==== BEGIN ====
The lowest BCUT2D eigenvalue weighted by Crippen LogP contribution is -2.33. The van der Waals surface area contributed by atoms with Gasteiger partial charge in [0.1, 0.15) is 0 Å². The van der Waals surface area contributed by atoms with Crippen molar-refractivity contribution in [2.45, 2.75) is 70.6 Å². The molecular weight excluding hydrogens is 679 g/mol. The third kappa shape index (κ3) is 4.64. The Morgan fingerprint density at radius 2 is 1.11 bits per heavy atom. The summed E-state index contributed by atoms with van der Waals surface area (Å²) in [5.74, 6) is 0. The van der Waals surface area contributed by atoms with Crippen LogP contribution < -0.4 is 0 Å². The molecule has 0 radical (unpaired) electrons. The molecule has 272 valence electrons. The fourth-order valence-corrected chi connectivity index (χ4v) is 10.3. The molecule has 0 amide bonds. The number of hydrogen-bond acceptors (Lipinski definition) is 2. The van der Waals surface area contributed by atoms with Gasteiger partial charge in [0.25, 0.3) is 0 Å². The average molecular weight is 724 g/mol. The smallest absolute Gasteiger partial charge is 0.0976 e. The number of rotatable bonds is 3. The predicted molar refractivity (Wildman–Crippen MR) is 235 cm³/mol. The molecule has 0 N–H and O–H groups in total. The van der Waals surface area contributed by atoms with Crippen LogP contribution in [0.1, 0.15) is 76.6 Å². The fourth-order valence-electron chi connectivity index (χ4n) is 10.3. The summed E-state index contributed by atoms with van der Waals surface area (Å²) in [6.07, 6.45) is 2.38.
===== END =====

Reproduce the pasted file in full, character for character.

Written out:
The lowest BCUT2D eigenvalue weighted by Crippen LogP contribution is -2.33. The van der Waals surface area contributed by atoms with Gasteiger partial charge in [0.1, 0.15) is 0 Å². The van der Waals surface area contributed by atoms with Crippen molar-refractivity contribution in [2.45, 2.75) is 70.6 Å². The molecular weight excluding hydrogens is 679 g/mol. The third kappa shape index (κ3) is 4.64. The Morgan fingerprint density at radius 2 is 1.11 bits per heavy atom. The summed E-state index contributed by atoms with van der Waals surface area (Å²) in [5.74, 6) is 0. The van der Waals surface area contributed by atoms with Crippen LogP contribution < -0.4 is 0 Å². The molecule has 0 radical (unpaired) electrons. The molecule has 272 valence electrons. The fourth-order valence-corrected chi connectivity index (χ4v) is 10.3. The molecule has 0 amide bonds. The number of hydrogen-bond acceptors (Lipinski definition) is 2. The van der Waals surface area contributed by atoms with Gasteiger partial charge in [0.25, 0.3) is 0 Å². The average molecular weight is 724 g/mol. The smallest absolute Gasteiger partial charge is 0.0976 e. The number of rotatable bonds is 3. The predicted molar refractivity (Wildman–Crippen MR) is 235 cm³/mol. The molecule has 0 N–H and O–H groups in total. The van der Waals surface area contributed by atoms with Crippen LogP contribution in [0.1, 0.15) is 76.6 Å². The fourth-order valence-electron chi connectivity index (χ4n) is 10.3. The summed E-state index contributed by atoms with van der Waals surface area (Å²) in [6.07, 6.45) is 2.38.